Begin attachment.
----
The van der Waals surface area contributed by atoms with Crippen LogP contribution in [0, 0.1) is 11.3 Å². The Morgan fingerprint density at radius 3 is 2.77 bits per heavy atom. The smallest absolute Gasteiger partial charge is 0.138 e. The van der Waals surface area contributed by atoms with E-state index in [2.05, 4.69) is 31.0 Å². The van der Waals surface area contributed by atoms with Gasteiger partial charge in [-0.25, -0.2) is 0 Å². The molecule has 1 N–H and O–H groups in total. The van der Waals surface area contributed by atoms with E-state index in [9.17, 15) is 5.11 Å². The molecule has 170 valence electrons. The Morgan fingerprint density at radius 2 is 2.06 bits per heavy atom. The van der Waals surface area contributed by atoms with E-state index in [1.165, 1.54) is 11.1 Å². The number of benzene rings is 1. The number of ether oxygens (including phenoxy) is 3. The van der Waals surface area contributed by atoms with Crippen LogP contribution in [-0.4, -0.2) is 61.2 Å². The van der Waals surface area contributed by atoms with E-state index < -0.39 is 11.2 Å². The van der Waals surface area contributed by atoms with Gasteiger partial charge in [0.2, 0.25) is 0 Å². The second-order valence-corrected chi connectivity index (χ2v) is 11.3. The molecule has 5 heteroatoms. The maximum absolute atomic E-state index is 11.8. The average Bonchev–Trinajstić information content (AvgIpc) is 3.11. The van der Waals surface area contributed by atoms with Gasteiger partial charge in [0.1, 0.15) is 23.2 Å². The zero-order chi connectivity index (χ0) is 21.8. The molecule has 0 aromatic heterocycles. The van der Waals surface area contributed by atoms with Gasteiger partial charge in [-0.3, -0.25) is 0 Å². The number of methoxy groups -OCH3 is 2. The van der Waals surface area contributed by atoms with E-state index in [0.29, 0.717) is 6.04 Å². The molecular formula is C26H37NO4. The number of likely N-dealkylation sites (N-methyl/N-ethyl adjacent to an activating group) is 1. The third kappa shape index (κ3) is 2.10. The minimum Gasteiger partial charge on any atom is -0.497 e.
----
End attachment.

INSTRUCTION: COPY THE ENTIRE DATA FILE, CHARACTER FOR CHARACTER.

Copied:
The van der Waals surface area contributed by atoms with Crippen LogP contribution in [0, 0.1) is 11.3 Å². The Morgan fingerprint density at radius 3 is 2.77 bits per heavy atom. The smallest absolute Gasteiger partial charge is 0.138 e. The van der Waals surface area contributed by atoms with E-state index in [2.05, 4.69) is 31.0 Å². The van der Waals surface area contributed by atoms with Gasteiger partial charge in [-0.25, -0.2) is 0 Å². The molecule has 1 N–H and O–H groups in total. The van der Waals surface area contributed by atoms with E-state index in [9.17, 15) is 5.11 Å². The molecule has 170 valence electrons. The Morgan fingerprint density at radius 2 is 2.06 bits per heavy atom. The van der Waals surface area contributed by atoms with E-state index in [1.165, 1.54) is 11.1 Å². The number of benzene rings is 1. The number of ether oxygens (including phenoxy) is 3. The van der Waals surface area contributed by atoms with Crippen LogP contribution in [-0.4, -0.2) is 61.2 Å². The van der Waals surface area contributed by atoms with E-state index < -0.39 is 11.2 Å². The van der Waals surface area contributed by atoms with Gasteiger partial charge in [0.2, 0.25) is 0 Å². The second-order valence-corrected chi connectivity index (χ2v) is 11.3. The molecule has 5 heteroatoms. The maximum absolute atomic E-state index is 11.8. The average Bonchev–Trinajstić information content (AvgIpc) is 3.11. The van der Waals surface area contributed by atoms with Gasteiger partial charge in [0.1, 0.15) is 23.2 Å². The zero-order chi connectivity index (χ0) is 21.8. The molecule has 0 aromatic heterocycles. The van der Waals surface area contributed by atoms with Gasteiger partial charge in [-0.3, -0.25) is 0 Å². The number of methoxy groups -OCH3 is 2. The van der Waals surface area contributed by atoms with E-state index in [0.29, 0.717) is 6.04 Å². The molecular formula is C26H37NO4. The number of likely N-dealkylation sites (N-methyl/N-ethyl adjacent to an activating group) is 1. The third kappa shape index (κ3) is 2.10. The minimum Gasteiger partial charge on any atom is -0.497 e.